Endocrine Factors

A number of endocrine factors have been linked to the incidence of breast cancer.5,6 Many of these relate to the total duration of menstrual life. Early menarche (prior to age 12) and late menopause (after age 55) increase a women's breast cancer risk. Similarly, investigators have reported that bilateral oophorectomy prior to age 35 reduces the relative risk of developing breast cancer. Nulliparity and a late age at first birth (greater than or equal to 30 years) have been reported to increase the lifetime risk of developing breast cancer twofold.

Long-term use of hormone-replacement therapy and concurrent use of progestins appear to contribute to breast cancer risk. The use of postmenopausal estrogen-replacement therapy in women with a history of breast cancer generally is considered contraindicated. However, most experts believe that the safety and benefits of low-dose oral contraceptives currently outweigh the potential risks and that changes in the prescribing practice for the use of oral contraceptives are not warranted. Oral contraceptives are known to reduce the risk of ovarian cancer by about 40% and the risk of endometrial cancer by about 60%.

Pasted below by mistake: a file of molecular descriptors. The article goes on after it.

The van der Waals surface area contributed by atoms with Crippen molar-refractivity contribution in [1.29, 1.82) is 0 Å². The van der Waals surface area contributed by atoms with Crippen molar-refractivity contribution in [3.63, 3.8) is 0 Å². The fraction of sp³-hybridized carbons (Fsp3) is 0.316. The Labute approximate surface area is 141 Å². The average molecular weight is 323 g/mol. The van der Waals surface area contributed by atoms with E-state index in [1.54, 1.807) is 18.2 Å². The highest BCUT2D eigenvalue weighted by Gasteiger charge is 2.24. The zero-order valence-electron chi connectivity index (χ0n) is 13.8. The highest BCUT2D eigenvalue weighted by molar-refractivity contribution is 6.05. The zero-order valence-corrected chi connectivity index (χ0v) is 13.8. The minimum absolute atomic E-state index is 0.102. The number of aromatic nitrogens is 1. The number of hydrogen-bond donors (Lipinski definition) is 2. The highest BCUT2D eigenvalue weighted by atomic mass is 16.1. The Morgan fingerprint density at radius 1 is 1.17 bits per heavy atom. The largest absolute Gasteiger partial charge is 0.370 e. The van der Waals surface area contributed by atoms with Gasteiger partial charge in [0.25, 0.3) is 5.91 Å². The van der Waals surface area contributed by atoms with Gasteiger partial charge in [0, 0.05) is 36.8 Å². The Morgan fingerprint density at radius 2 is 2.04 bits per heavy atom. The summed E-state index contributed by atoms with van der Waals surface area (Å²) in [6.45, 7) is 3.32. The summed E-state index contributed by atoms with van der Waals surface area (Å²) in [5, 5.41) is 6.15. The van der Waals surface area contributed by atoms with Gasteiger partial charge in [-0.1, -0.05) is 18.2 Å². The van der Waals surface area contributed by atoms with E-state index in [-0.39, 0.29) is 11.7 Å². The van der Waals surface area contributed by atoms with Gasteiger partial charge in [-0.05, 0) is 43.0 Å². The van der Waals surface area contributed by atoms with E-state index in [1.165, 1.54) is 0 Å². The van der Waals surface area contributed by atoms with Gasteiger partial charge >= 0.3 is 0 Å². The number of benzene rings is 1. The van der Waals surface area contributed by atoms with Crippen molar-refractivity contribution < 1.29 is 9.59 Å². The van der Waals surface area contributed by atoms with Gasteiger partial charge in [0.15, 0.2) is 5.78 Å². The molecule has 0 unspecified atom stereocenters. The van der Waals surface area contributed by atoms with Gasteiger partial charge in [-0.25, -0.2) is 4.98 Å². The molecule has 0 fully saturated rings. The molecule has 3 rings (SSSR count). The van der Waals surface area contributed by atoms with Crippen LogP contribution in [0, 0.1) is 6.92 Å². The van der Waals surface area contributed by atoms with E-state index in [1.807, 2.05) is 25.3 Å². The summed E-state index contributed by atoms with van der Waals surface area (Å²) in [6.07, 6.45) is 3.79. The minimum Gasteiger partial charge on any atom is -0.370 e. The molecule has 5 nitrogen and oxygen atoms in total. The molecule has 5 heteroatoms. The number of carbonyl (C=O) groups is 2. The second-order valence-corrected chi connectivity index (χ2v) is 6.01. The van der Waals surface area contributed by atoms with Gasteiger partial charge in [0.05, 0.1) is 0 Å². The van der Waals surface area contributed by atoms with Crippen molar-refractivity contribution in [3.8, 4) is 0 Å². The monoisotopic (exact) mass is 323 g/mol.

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From PMS To PPD

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